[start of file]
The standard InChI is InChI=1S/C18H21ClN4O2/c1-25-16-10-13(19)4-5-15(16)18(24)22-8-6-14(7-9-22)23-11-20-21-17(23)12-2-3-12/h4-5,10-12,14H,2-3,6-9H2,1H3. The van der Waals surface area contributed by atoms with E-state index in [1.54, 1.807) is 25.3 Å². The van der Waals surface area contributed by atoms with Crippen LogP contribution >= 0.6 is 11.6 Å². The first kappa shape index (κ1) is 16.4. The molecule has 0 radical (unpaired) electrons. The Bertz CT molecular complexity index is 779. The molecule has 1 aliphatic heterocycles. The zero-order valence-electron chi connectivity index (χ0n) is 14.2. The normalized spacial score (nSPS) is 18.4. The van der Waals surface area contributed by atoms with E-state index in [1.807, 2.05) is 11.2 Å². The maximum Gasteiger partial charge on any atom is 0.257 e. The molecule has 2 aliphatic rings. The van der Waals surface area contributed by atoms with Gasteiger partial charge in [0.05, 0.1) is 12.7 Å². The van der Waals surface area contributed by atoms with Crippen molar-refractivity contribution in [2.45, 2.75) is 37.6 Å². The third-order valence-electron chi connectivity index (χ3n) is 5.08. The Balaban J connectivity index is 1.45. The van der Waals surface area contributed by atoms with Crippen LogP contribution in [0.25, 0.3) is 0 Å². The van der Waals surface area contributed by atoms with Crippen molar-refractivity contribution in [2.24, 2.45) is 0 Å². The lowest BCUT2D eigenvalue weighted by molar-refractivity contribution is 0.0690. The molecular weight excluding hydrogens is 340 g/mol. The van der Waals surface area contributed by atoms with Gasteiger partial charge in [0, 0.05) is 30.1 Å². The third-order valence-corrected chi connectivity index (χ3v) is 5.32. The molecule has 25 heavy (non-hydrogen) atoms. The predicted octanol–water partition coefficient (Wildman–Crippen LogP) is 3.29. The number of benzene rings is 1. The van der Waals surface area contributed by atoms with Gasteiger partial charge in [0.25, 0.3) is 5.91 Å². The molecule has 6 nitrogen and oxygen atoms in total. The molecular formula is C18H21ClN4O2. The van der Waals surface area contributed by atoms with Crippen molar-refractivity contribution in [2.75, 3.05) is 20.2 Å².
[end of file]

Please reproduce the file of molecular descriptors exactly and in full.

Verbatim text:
The standard InChI is InChI=1S/C18H21ClN4O2/c1-25-16-10-13(19)4-5-15(16)18(24)22-8-6-14(7-9-22)23-11-20-21-17(23)12-2-3-12/h4-5,10-12,14H,2-3,6-9H2,1H3. The van der Waals surface area contributed by atoms with E-state index in [1.54, 1.807) is 25.3 Å². The van der Waals surface area contributed by atoms with Crippen LogP contribution >= 0.6 is 11.6 Å². The first kappa shape index (κ1) is 16.4. The molecule has 0 radical (unpaired) electrons. The Bertz CT molecular complexity index is 779. The molecule has 1 aliphatic heterocycles. The zero-order valence-electron chi connectivity index (χ0n) is 14.2. The normalized spacial score (nSPS) is 18.4. The van der Waals surface area contributed by atoms with E-state index in [1.807, 2.05) is 11.2 Å². The maximum Gasteiger partial charge on any atom is 0.257 e. The molecule has 2 aliphatic rings. The van der Waals surface area contributed by atoms with Gasteiger partial charge in [0.05, 0.1) is 12.7 Å². The van der Waals surface area contributed by atoms with Crippen molar-refractivity contribution in [2.45, 2.75) is 37.6 Å². The third-order valence-electron chi connectivity index (χ3n) is 5.08. The Balaban J connectivity index is 1.45. The van der Waals surface area contributed by atoms with Crippen LogP contribution in [0.25, 0.3) is 0 Å². The van der Waals surface area contributed by atoms with Crippen molar-refractivity contribution in [2.24, 2.45) is 0 Å². The lowest BCUT2D eigenvalue weighted by molar-refractivity contribution is 0.0690. The molecular weight excluding hydrogens is 340 g/mol. The van der Waals surface area contributed by atoms with Gasteiger partial charge in [0, 0.05) is 30.1 Å². The third-order valence-corrected chi connectivity index (χ3v) is 5.32. The molecule has 25 heavy (non-hydrogen) atoms. The predicted octanol–water partition coefficient (Wildman–Crippen LogP) is 3.29. The number of benzene rings is 1. The van der Waals surface area contributed by atoms with Gasteiger partial charge in [0.25, 0.3) is 5.91 Å². The molecule has 6 nitrogen and oxygen atoms in total. The molecular formula is C18H21ClN4O2. The van der Waals surface area contributed by atoms with Crippen molar-refractivity contribution in [2.75, 3.05) is 20.2 Å².